It is contorted decisions like the one the Colorado Supreme Court made yesterday regarding the anti-illegal immigration initiative that undermine citizens’ respect for the judiciary. As has been proven again and again, naked partisanship no longer ends at the courtroom door.
And inevitably, when the exalted robes stretch common sense and logic to play partisan politics, it settles nothing. Instead, it ratchets up the pressure of frustrated citizens and elected representatives. Thus today we read in the Denver Post that Republican House Minority Leader Mike May is calling for a special legislative session to address the issue. As the article points out, it is indeed a longshot that such a session would win the needed two-thirds approval.
Since the illegal immigration issue is not going away, we can only hope there is some way Defend Colorado Now can regroup and successfully press its case.
The larger point is not the substance of the immigration issue itself, but the blatant judicial usurpation that threatens Constitutional rights, as the editors of the Rocky Mountain News so eloquently argued today.
With even keener wit and insight, Joshua also quite ably deconstructed “Exhibit A” in the case for the “postmodern judiciary,” and the frightening tyranny that looms behind yesterday’s decision. With the single-subject rule construed so broadly, the high court can almost at whim accept or reject initiatives in the place of a popular vote, and according to its own timing.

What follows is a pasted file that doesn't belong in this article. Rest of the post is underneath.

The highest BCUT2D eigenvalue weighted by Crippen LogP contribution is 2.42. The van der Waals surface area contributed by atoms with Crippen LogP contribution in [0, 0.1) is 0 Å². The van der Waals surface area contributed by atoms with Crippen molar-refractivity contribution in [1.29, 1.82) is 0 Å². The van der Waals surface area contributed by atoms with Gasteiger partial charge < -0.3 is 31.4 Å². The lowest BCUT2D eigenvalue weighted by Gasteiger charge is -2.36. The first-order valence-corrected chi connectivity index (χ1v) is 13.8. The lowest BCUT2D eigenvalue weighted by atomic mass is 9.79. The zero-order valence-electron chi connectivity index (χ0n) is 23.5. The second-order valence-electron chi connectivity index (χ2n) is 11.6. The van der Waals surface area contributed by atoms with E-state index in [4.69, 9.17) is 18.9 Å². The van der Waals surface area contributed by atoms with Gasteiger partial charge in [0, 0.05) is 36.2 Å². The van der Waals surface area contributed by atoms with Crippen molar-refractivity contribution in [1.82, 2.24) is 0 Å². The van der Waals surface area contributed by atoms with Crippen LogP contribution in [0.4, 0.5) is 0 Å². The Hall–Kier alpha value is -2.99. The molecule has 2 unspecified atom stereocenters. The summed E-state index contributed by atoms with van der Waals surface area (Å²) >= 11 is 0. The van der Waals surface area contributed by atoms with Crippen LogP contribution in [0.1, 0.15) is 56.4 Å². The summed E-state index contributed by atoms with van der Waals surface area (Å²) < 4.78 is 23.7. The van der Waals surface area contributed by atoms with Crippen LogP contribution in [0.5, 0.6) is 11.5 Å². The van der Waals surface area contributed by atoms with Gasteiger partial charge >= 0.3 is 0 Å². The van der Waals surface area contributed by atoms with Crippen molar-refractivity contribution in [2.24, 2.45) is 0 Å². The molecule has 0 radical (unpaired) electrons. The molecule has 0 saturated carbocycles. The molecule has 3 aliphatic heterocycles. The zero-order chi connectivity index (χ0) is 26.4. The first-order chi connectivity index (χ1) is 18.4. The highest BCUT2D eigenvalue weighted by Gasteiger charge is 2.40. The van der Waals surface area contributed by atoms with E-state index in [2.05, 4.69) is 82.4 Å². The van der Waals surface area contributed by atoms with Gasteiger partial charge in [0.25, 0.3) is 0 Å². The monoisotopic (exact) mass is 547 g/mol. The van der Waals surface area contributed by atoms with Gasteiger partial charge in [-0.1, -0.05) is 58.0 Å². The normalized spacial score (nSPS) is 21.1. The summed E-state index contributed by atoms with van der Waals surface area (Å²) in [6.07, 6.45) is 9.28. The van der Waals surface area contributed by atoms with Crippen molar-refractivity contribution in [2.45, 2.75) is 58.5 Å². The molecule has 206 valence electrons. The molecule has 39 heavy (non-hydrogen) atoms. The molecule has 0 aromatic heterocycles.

Perhaps ironically, the state Supreme Court signed off on John Andrews’ other initiative – the one for judicial term limits. The case for judicial term limits has been made even stronger today by the hollowness of some opponents’ arguments, like Democrat Secretary of State candidate Ken Gordon:
Ken Gordon, a lawyer and majority leader of the Colorado Senate, called the idea of term-limiting judges “crazy” and said judges must be protected from political whims.
“This is anti-judicial sentiment that is stirred up by certain political elements, and I think it is unjustified,” Gordon, D-Denver, said. “A judge’s job is frequently to protect somebody’s rights. And rights are frequently unpopular.”
Gordon may want to rethink his position that the status quo keeps judges “protected from political whims.” I am not prepared to say whether the judicial term limits initiative is the answer, but the current state of affairs bodes too much harm to do nothing indefinitely.